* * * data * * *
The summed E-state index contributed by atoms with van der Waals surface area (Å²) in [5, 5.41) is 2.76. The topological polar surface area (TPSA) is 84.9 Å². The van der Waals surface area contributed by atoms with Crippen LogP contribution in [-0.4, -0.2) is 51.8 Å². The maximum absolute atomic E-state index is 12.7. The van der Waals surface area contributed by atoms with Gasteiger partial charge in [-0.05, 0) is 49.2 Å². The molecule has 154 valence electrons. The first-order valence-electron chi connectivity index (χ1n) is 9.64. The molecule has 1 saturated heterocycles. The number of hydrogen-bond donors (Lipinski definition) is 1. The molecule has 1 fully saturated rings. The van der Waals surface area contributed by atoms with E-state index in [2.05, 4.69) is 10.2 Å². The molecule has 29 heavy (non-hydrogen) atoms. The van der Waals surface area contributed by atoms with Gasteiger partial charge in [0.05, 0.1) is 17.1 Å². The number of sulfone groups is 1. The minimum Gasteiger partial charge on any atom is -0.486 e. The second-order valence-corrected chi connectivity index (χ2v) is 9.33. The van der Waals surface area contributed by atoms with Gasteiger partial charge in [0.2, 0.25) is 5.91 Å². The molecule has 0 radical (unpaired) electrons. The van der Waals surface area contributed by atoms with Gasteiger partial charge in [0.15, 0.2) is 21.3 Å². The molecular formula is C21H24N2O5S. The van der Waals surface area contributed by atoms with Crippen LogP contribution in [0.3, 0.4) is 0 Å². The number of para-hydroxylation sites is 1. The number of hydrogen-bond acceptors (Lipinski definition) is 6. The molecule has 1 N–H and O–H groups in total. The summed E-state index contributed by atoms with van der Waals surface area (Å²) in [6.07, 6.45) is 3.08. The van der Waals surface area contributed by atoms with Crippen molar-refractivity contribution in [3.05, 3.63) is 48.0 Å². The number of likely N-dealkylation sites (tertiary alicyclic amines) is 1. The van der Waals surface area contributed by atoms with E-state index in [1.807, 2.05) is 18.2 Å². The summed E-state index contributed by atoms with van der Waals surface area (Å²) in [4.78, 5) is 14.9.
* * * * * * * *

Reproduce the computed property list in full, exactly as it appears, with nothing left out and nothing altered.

The summed E-state index contributed by atoms with van der Waals surface area (Å²) in [5, 5.41) is 2.76. The topological polar surface area (TPSA) is 84.9 Å². The van der Waals surface area contributed by atoms with Crippen LogP contribution in [-0.4, -0.2) is 51.8 Å². The maximum absolute atomic E-state index is 12.7. The van der Waals surface area contributed by atoms with Gasteiger partial charge in [-0.05, 0) is 49.2 Å². The molecule has 154 valence electrons. The first-order valence-electron chi connectivity index (χ1n) is 9.64. The molecule has 1 saturated heterocycles. The number of hydrogen-bond donors (Lipinski definition) is 1. The molecule has 1 fully saturated rings. The van der Waals surface area contributed by atoms with E-state index in [2.05, 4.69) is 10.2 Å². The molecule has 29 heavy (non-hydrogen) atoms. The van der Waals surface area contributed by atoms with Gasteiger partial charge in [0.05, 0.1) is 17.1 Å². The number of sulfone groups is 1. The minimum Gasteiger partial charge on any atom is -0.486 e. The second-order valence-corrected chi connectivity index (χ2v) is 9.33. The van der Waals surface area contributed by atoms with Gasteiger partial charge in [0.2, 0.25) is 5.91 Å². The molecule has 0 radical (unpaired) electrons. The van der Waals surface area contributed by atoms with Gasteiger partial charge in [0.15, 0.2) is 21.3 Å². The molecular formula is C21H24N2O5S. The van der Waals surface area contributed by atoms with Crippen LogP contribution in [0.3, 0.4) is 0 Å². The number of para-hydroxylation sites is 1. The number of hydrogen-bond acceptors (Lipinski definition) is 6. The molecule has 1 N–H and O–H groups in total. The summed E-state index contributed by atoms with van der Waals surface area (Å²) in [6.07, 6.45) is 3.08. The van der Waals surface area contributed by atoms with Crippen molar-refractivity contribution in [3.05, 3.63) is 48.0 Å². The number of likely N-dealkylation sites (tertiary alicyclic amines) is 1. The van der Waals surface area contributed by atoms with E-state index in [1.807, 2.05) is 18.2 Å². The summed E-state index contributed by atoms with van der Waals surface area (Å²) in [4.78, 5) is 14.9.